The summer months can be exceedingly harsh on our home garden, with heatwaves and long dry spells a common occurrence. Your garden will need extra special care in summer to help it to survive and thrive. While we can’t control the seasons, we can help to lessen their effects on our garden by following some simple steps, including checking plants for early signs of pest infestation, regular watering and paying close attention to ‘indicator’ plants that show early signs of parched soil.
Over summer, water stress in plants is higher, making them more susceptible to pests. Pests also increase in number as the weather gets warmer. Help your plants out by physically removing some of the larger pests such as caterpillars, and using spray treatments for the smaller ones such as thrips or mites. Your local garden centre can help you choose a spray treatment that won’t harm insects that are beneficial to your plants. You can even purchase beneficial insects to place in the garden – they can help to control pest populations.
Mulch will help to protect your soil from getting too hot and drying out, reducing the amount of watering needed, while also suppressing weed growth. It also helps to keep your garden looking neat and tidy. Organic mulches such as sugarcane provide nutrients for your garden as they break down. You can also add compost or other organic matter to the soil to enhance the soil’s water holding capacity.
Choose the right plants
Choose plants that cope well in summer. Many native Australian plants are well suited to a hot, dry environment and look beautiful in the garden too. Check with your local gardening centre for advice on the best options.
A regular watering schedule is vital for keeping your garden at its best throughout summer. It’s best to water your garden in the early morning to allow time for water to soak deeply into the soil and be taken up by root systems before the heat of the day sets in and the water evaporates. If the early morning isn’t an option, the early evening works too. Hanging baskets and pot plants will need more frequent watering than ground plants. ‘Indicator’ plants such as hydrangeas can show early signs of low soil moisture by drooping before other plants are showing water stress. Remember to check for any water restrictions that may apply.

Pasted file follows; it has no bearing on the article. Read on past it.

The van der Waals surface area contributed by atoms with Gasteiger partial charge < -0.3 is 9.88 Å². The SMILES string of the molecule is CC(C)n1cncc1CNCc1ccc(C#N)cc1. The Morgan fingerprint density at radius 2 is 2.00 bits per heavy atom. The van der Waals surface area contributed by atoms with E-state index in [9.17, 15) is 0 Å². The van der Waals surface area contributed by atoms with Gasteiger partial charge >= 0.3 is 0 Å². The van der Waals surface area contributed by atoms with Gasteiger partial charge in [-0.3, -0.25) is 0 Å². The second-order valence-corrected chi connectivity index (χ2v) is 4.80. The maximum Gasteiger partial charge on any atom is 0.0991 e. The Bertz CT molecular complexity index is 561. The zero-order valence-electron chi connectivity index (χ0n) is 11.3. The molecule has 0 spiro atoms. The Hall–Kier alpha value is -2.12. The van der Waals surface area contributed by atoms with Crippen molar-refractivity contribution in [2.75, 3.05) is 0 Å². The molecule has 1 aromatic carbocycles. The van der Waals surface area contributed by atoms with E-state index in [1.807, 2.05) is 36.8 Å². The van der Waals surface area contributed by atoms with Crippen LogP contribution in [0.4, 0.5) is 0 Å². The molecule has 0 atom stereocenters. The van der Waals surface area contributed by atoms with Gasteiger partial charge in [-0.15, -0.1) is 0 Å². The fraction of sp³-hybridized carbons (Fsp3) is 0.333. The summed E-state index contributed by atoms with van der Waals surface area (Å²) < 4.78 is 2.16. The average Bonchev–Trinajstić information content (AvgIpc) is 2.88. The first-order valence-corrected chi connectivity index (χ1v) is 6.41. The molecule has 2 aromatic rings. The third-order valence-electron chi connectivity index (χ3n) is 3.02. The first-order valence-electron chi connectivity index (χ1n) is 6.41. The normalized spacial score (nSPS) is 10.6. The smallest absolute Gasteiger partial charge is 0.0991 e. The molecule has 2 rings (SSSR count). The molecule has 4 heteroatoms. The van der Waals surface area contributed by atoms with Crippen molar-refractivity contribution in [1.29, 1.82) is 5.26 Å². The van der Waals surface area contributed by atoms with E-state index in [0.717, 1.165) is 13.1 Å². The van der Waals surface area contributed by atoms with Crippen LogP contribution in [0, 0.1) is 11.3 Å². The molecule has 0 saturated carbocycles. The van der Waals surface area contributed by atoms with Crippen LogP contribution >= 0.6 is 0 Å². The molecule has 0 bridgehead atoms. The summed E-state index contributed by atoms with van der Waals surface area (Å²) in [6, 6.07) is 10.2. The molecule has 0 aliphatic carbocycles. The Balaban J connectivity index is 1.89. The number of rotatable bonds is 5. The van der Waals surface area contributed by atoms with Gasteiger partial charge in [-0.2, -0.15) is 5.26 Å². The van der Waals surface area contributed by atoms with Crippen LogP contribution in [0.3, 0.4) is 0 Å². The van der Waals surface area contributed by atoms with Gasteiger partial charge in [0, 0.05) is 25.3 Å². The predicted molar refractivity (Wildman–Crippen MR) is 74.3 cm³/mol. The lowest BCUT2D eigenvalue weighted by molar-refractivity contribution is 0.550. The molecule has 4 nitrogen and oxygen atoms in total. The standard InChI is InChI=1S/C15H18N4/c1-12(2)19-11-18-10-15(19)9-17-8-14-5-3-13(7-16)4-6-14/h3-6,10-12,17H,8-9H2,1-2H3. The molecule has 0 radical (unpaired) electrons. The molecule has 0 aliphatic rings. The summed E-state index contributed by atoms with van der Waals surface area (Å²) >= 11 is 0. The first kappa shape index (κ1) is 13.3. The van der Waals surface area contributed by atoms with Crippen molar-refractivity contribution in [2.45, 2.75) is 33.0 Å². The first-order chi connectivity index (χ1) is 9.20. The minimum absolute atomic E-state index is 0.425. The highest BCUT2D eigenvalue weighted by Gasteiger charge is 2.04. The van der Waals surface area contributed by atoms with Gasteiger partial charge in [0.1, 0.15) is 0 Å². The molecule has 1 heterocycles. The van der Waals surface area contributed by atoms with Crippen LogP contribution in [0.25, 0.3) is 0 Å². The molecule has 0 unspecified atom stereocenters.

Remove dangerous trees
It is really important to examine trees in your garden to make sure that the entire tree or a branch is not going to come down in the next storm or even of its own accord. Falling trees account for many deaths each year and severe damage to buildings. Consult a tree specialist like The Local Tree Experts
Don’t use too much fertiliser, it can cause plant stress, particularly when there isn’t enough water. Choose a fertiliser that encourages root growth, rather than leaf growth. This will help boost your plants’ resistance to pests and heat stress. Apply fertiliser before mulch, as mulch will help to protect it from erosion.
Allow your grass to grow slightly longer, and increase your mower height. This will protect the roots and soil. It’s better to give the lawn a heavy soaking once a week than to water a small amount frequently, as the water will evaporate quickly in the heat without getting the chance to reach root systems.
Prune your plants once they’ve finished flowering – this will reduce the amount of energy the plant is using to produce seeds, and also keeps them looking tidy. Don’t prune too much as this can cause your plants to succumb to heat stress.
And finally, be sure to stay hydrated and slip, slop, slap while working outdoors. Happy gardening!